ALL THE TIMELINE ADVICE
At the end of the day, your wedding day is just that - a day. Everything you choose to do is bound by time constraints, so it’s incredibly important to create a timeline that works best for you, your wedding party, and your guests. Take it from personal experience: Time moves weird on your wedding day. It will speed up and slow down. And tiny hiccups (like hair and makeup going late) will create ripple effects throughout the day.
As your wedding photographer, I will do everything within my power to maximize the time we have together. And that may mean improvising a little bit if reality doesn’t stick to the schedule.
Below, I included some the mock timelines and examples I typically encourage brides to stick by on a wedding day. You’ll notice some things I believe are important to help keep the wedding flowing properly - like having 20+ minutes for putting on the dress, or having first dances done before dinner. I’ve learned a whole lot from working 60+ weddings these past few years, so I’d like to think that the timelines below are the best pathways to keep your wedding day running smoothly and efficiently.
Feel free to download the Timeline Options to get the general idea of what you are looking for, and start at the Ceremony time to work your way backwards and forwards.
However, I am a huge fan of non-traditional weddings, and I’ve been experimenting with a timeline for the modern couple. I think timelines should prioritize moments & memories, not portraits. My photography is meant to capture the real moments with you and your loved ones, not fake smiles and forced poses. That’s not cool. I like the genuine moments between you and your spouse, your family & friends, lots of hugging, praying/words of encouragement, spontaneous dance-offs, quietly sitting in a corner reading a love letter, etc.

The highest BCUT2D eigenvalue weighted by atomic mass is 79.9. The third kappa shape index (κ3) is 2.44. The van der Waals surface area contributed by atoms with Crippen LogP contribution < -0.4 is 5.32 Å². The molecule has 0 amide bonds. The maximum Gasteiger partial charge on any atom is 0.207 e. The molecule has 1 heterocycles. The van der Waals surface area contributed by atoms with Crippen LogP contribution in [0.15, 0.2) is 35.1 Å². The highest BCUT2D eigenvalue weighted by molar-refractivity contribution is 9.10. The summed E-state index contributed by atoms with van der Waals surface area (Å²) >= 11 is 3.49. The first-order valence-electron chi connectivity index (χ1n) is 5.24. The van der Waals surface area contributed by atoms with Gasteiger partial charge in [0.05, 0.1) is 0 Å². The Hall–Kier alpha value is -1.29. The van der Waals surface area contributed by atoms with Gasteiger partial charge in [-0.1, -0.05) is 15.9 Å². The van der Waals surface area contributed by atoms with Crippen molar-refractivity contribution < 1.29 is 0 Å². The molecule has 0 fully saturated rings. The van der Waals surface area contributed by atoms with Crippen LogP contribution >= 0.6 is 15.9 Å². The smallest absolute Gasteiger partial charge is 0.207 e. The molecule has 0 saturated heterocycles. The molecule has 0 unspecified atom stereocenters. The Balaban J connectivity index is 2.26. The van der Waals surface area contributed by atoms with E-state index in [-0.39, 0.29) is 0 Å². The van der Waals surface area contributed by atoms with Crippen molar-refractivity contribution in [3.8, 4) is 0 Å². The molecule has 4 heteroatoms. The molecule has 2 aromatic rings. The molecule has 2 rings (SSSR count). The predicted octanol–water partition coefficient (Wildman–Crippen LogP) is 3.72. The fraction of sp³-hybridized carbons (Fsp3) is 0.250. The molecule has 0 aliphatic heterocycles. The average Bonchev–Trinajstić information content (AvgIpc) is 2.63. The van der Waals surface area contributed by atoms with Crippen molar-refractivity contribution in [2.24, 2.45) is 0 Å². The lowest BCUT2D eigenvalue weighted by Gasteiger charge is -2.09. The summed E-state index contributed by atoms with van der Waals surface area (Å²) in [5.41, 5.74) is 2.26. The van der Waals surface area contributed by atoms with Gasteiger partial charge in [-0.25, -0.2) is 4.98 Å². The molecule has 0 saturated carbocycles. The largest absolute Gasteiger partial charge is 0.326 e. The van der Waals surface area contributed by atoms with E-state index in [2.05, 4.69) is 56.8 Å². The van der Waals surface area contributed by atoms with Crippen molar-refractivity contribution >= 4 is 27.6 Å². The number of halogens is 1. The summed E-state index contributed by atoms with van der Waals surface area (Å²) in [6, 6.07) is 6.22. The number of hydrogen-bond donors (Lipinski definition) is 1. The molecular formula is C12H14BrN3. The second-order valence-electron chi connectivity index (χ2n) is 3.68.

My modern timeline prioritizes YOU and your memories, and nixes tired traditions. More information on a modern timeline is below if you keep scrolling!
THE MODERN TIMELINE
because you are important, not the schedule.
Wedding days are crazy - time operates totally differently. The schedules are packed and with the time being short, it’s easy to run behind/stress out/forget important things. Most of my couples rarely get to greet most of their guests, because they have been following a strict timeline all day and all they want to do is eat when the food arrives. Then if they do talk to people, it’s such a brief greeting, it’s almost sad. Not to mention all the ‘wedding introductions’ you’ll have to do - meeting new people on your wedding day inquiring about their lives on the day you should be surrounded by people who’ve invested in your life on the weekly. Traditional timelines aren’t built well for human interactions, but I think human interactions are the point. It shouldn’t be that complicated.
The people you invite to your wedding are SO important! They are the friends and family that have invested into your life and your relationship on the daily or weekly. They have held you accountable, encouraged you, counseled situations, and have made you laugh really hard. They’ve been there for you through everything.
So this modern timeline helps you have more time together, more time with your guests, and honestly, way more fun.
Why not spend the morning together?
Seriously. The taboo about not seeing each other on your wedding day is frankly bizarre. Where does it even come from? Probably arranged marriages. You would likely feel way more comfortable and at ease if you spend time together on your wedding morning. Have breakfast together, go on a walk, read love letters, pray together, watch an episode of Parks & Rec. I can’t help but think that you won’t regret spending the first day of your marriage doing something fun.
Have a first look!
I have a whole guide on why you should have a First Look. It is seriously the best! Again, you will have more time together to have an actual conversation (which you won’t be able to with a traditional timeline) and probably have more genuine emotions, as you won’t have 100+ people staring at you in hopes that you will cry. We’ve never had a couple choose to do First Look and regret seeing the person they will marry earlier in the day. It will also open up your timeline and allow you to take your wedding portraits while your hair and makeup are fresh!